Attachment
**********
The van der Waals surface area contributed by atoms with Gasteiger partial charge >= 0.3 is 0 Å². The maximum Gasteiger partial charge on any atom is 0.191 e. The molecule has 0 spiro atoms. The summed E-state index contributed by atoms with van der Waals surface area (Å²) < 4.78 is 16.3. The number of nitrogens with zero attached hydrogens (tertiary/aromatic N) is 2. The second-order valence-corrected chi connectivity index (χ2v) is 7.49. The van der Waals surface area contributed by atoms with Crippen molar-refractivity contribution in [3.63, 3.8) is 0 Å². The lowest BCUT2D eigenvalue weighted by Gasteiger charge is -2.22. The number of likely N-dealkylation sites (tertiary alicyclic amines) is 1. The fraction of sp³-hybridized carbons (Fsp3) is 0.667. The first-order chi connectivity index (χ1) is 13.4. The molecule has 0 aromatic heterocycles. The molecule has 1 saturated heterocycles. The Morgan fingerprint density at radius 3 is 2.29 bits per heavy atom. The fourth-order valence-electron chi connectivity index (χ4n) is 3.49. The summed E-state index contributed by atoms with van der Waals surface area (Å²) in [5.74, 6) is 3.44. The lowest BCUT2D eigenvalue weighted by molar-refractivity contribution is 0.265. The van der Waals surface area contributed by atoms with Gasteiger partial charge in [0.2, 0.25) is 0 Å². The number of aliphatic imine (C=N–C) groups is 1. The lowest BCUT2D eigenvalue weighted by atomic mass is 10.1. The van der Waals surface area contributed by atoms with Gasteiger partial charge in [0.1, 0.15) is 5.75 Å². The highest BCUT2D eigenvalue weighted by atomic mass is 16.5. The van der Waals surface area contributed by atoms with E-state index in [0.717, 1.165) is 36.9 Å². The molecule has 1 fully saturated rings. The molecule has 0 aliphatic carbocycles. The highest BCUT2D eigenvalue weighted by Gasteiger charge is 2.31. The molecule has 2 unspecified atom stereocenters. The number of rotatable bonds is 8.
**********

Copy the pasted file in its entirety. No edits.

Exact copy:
The van der Waals surface area contributed by atoms with Gasteiger partial charge >= 0.3 is 0 Å². The maximum Gasteiger partial charge on any atom is 0.191 e. The molecule has 0 spiro atoms. The summed E-state index contributed by atoms with van der Waals surface area (Å²) < 4.78 is 16.3. The number of nitrogens with zero attached hydrogens (tertiary/aromatic N) is 2. The second-order valence-corrected chi connectivity index (χ2v) is 7.49. The van der Waals surface area contributed by atoms with Crippen molar-refractivity contribution in [3.63, 3.8) is 0 Å². The lowest BCUT2D eigenvalue weighted by Gasteiger charge is -2.22. The number of likely N-dealkylation sites (tertiary alicyclic amines) is 1. The fraction of sp³-hybridized carbons (Fsp3) is 0.667. The first-order chi connectivity index (χ1) is 13.4. The molecule has 0 aromatic heterocycles. The molecule has 1 saturated heterocycles. The Morgan fingerprint density at radius 3 is 2.29 bits per heavy atom. The fourth-order valence-electron chi connectivity index (χ4n) is 3.49. The summed E-state index contributed by atoms with van der Waals surface area (Å²) in [5.74, 6) is 3.44. The lowest BCUT2D eigenvalue weighted by molar-refractivity contribution is 0.265. The van der Waals surface area contributed by atoms with Gasteiger partial charge in [0.2, 0.25) is 0 Å². The number of aliphatic imine (C=N–C) groups is 1. The lowest BCUT2D eigenvalue weighted by atomic mass is 10.1. The van der Waals surface area contributed by atoms with Gasteiger partial charge in [0.1, 0.15) is 5.75 Å². The highest BCUT2D eigenvalue weighted by atomic mass is 16.5. The van der Waals surface area contributed by atoms with E-state index in [0.717, 1.165) is 36.9 Å². The molecule has 1 fully saturated rings. The molecule has 0 aliphatic carbocycles. The highest BCUT2D eigenvalue weighted by Gasteiger charge is 2.31. The molecule has 2 unspecified atom stereocenters. The number of rotatable bonds is 8.